I either have colossal gas or appendicitis. I am enduring fantastic abominable distress right where my appendix sits with, frankly, blatant purposelessness. (The medical world still hasn’t figured out the function of the troublesome caterpillar-shaped organ. It’s the platypus of human anatomy.)
Of course I’m a tad concerned. Now is not the time to rush to an urgent care center for surgery. A certain pandemic has priority over my sword-in-the-belly pains, even if appendicitis can, in rare cases these days, be fatal. Plus, you never know about what insurance will cover and, besides, hospitals make me woozy with multi-pronged dread. All I can see in my predicament is a hot mess, but in more profane language than that.
Getting nervous as I seized my stomach, I phoned a doctor friend, whom I hoped would ease the angst. He sort of did, sort of didn’t. Ending the call, my face bore the glacial, expressionless visage of Michael Myers’ rubber mask. The good doc said the cramps and pain could be caused by constipation. Whew. Then he added that I might require a CT scan to identify the culprit. Oof. If the pain spreads I should worry, he said; if it decreases, I’m probably in the clear.
Good signs: I have no fever. While deep breaths hurt, I can walk with minimal discomfort. And, after chewing Gas-X and popping Advil, I woke today with far less pain than the excruciating night before.
But I’m not out of the woods, and there’s this reminder from one of those frightening medical sites: If you don’t get treatment for an inflamed appendix quickly, “it can rupture and release dangerous bacteria into your abdomen.”
So I remain in a wait and feel pattern. It’s a delight.
Déjà vu has smuggled itself into this picture. As a kid, I had unreasonable hypochondria, leading to near hysteria when, at 7, I felt a sharp pain in my left side that I swiftly self-diagnosed as appendicitis. For hours I curled up tearfully in my parents’ empty bed and envisioned horrors of surgery and gloom and, naturally, death. (Never mind the appendix is on the right side.)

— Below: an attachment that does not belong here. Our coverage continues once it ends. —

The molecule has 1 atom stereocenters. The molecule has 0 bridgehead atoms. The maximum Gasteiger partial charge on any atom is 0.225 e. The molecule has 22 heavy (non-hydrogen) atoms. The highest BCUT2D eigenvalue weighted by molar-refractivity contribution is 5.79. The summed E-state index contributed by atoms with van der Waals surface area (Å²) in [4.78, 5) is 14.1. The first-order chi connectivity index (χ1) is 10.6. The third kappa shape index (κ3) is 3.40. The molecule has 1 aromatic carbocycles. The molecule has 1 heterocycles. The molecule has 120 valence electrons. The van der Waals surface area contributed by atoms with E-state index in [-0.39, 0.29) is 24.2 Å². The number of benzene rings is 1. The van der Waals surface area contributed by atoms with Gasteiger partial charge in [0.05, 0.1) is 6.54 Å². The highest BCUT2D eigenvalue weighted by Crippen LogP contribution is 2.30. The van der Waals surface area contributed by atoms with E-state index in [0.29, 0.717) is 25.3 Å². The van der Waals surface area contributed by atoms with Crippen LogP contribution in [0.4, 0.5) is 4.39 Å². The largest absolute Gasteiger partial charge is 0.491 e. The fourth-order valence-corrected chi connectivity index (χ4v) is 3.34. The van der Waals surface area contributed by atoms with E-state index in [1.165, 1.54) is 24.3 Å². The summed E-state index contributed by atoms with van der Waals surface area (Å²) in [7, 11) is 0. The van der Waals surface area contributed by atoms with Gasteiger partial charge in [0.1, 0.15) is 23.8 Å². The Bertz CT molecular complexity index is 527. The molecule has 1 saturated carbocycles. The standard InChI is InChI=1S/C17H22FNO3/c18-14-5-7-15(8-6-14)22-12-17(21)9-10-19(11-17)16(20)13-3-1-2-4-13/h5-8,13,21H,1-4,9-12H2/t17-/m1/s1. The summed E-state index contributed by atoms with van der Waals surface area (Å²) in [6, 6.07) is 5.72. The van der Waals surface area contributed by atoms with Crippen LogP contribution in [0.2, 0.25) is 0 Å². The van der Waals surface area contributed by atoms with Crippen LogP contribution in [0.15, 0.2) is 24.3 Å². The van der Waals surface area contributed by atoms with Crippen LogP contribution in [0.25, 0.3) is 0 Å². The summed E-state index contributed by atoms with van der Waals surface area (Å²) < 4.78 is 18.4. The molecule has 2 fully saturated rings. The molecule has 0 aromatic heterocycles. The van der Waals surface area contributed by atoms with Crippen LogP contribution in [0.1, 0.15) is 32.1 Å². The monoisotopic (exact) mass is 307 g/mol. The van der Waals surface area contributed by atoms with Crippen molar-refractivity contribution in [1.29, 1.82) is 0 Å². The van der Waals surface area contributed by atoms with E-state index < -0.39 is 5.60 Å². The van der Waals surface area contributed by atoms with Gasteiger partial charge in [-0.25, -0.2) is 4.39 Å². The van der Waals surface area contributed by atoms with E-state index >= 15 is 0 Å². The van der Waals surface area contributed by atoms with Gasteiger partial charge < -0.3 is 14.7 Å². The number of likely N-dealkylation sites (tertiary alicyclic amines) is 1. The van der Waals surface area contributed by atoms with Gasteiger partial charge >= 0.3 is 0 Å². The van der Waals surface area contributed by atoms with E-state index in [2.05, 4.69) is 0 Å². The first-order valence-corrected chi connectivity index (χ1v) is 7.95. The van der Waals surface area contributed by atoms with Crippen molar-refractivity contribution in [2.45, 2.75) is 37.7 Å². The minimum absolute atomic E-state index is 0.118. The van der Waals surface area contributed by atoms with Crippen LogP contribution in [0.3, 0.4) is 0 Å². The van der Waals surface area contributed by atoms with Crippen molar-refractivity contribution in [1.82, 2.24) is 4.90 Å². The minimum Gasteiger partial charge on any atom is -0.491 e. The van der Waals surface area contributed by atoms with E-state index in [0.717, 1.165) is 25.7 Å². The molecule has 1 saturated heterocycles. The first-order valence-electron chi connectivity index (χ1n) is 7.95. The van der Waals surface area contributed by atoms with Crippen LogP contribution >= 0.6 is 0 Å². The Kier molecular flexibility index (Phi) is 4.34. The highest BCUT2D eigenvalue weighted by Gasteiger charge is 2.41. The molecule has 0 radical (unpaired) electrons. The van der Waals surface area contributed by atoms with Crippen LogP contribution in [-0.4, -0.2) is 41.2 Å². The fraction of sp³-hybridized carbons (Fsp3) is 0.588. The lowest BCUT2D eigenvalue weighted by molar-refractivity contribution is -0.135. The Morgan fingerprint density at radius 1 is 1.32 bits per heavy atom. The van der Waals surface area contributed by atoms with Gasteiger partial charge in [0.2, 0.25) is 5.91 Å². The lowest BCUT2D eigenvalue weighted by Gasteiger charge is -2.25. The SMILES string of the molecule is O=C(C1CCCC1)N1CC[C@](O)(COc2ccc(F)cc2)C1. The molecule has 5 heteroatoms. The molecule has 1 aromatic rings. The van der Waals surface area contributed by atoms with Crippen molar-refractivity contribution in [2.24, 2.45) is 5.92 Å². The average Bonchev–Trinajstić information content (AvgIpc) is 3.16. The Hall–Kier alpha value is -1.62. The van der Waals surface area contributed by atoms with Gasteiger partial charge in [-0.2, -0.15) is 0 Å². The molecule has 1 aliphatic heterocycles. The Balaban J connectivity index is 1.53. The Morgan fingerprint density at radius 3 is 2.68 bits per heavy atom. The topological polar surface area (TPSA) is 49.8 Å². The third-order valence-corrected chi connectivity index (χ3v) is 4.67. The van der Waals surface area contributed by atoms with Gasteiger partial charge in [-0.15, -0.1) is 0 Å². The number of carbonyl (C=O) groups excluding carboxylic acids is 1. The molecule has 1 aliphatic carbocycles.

This is different. This bears signs of something moderately serious. It’s painful and fraught with the unknown. I’m not sure where the symptoms point to: hospital, surgery, gastrointestinal earthquakes, the all-clear thumbs up? As I type this, pangs besiege my belly. Something must be done.
* Update: On Easter Sunday, I elected to go to urgent care and get a CT scan at the urging of the doctor friend. After blood tests, a urine sample and the fairly harrowing CT scan (aka CAT scan, all whizzing machinery and sci-fi shivers), it was discovered I indeed have minor, early-stage appendicitis. This normally requires in-and-out surgery, but the surgeon suggested I stay away from COVID-slammed hospitals and prescribed an oral antibiotic regimen, two pills a day for a week or so. The non-surgical treatment is increasingly common for appendicitis, he and my doctor told me, and quite effective.
I grinned widely. Hell, yes, I thought. Hell, yes.